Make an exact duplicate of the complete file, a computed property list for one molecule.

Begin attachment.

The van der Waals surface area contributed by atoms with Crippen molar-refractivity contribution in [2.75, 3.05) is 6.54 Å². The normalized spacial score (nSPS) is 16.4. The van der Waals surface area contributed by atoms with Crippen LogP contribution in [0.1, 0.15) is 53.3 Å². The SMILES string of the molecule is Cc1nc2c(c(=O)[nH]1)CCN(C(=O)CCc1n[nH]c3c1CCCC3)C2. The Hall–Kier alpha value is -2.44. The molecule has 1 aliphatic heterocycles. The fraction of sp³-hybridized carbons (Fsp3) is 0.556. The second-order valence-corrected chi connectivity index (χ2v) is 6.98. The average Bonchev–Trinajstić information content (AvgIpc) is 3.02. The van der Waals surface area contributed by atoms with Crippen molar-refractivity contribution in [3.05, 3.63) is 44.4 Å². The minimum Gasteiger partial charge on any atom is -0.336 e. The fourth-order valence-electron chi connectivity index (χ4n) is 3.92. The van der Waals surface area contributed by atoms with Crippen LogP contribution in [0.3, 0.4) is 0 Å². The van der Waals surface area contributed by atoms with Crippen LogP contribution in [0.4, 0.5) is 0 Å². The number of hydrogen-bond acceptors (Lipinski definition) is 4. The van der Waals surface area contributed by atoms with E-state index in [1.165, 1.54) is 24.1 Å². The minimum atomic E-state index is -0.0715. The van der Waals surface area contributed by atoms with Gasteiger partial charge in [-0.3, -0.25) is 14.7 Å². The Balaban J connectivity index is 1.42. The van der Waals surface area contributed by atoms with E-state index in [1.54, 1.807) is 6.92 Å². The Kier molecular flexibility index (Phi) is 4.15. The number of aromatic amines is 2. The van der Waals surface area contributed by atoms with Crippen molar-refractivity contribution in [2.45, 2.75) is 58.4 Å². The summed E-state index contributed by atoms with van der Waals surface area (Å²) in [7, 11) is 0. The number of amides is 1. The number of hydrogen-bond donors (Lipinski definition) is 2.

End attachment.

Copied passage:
The van der Waals surface area contributed by atoms with Crippen molar-refractivity contribution in [2.75, 3.05) is 6.54 Å². The normalized spacial score (nSPS) is 16.4. The van der Waals surface area contributed by atoms with Crippen LogP contribution in [0.1, 0.15) is 53.3 Å². The SMILES string of the molecule is Cc1nc2c(c(=O)[nH]1)CCN(C(=O)CCc1n[nH]c3c1CCCC3)C2. The Hall–Kier alpha value is -2.44. The molecule has 1 aliphatic heterocycles. The fraction of sp³-hybridized carbons (Fsp3) is 0.556. The second-order valence-corrected chi connectivity index (χ2v) is 6.98. The average Bonchev–Trinajstić information content (AvgIpc) is 3.02. The van der Waals surface area contributed by atoms with Crippen molar-refractivity contribution in [3.05, 3.63) is 44.4 Å². The minimum Gasteiger partial charge on any atom is -0.336 e. The fourth-order valence-electron chi connectivity index (χ4n) is 3.92. The van der Waals surface area contributed by atoms with Crippen LogP contribution in [0.3, 0.4) is 0 Å². The van der Waals surface area contributed by atoms with Crippen LogP contribution in [0.4, 0.5) is 0 Å². The number of hydrogen-bond acceptors (Lipinski definition) is 4. The van der Waals surface area contributed by atoms with E-state index in [1.165, 1.54) is 24.1 Å². The minimum atomic E-state index is -0.0715. The van der Waals surface area contributed by atoms with Gasteiger partial charge in [-0.3, -0.25) is 14.7 Å². The Balaban J connectivity index is 1.42. The van der Waals surface area contributed by atoms with E-state index in [1.54, 1.807) is 6.92 Å². The Kier molecular flexibility index (Phi) is 4.15. The number of aromatic amines is 2. The van der Waals surface area contributed by atoms with Crippen molar-refractivity contribution in [2.45, 2.75) is 58.4 Å². The summed E-state index contributed by atoms with van der Waals surface area (Å²) in [7, 11) is 0. The number of amides is 1. The number of hydrogen-bond donors (Lipinski definition) is 2.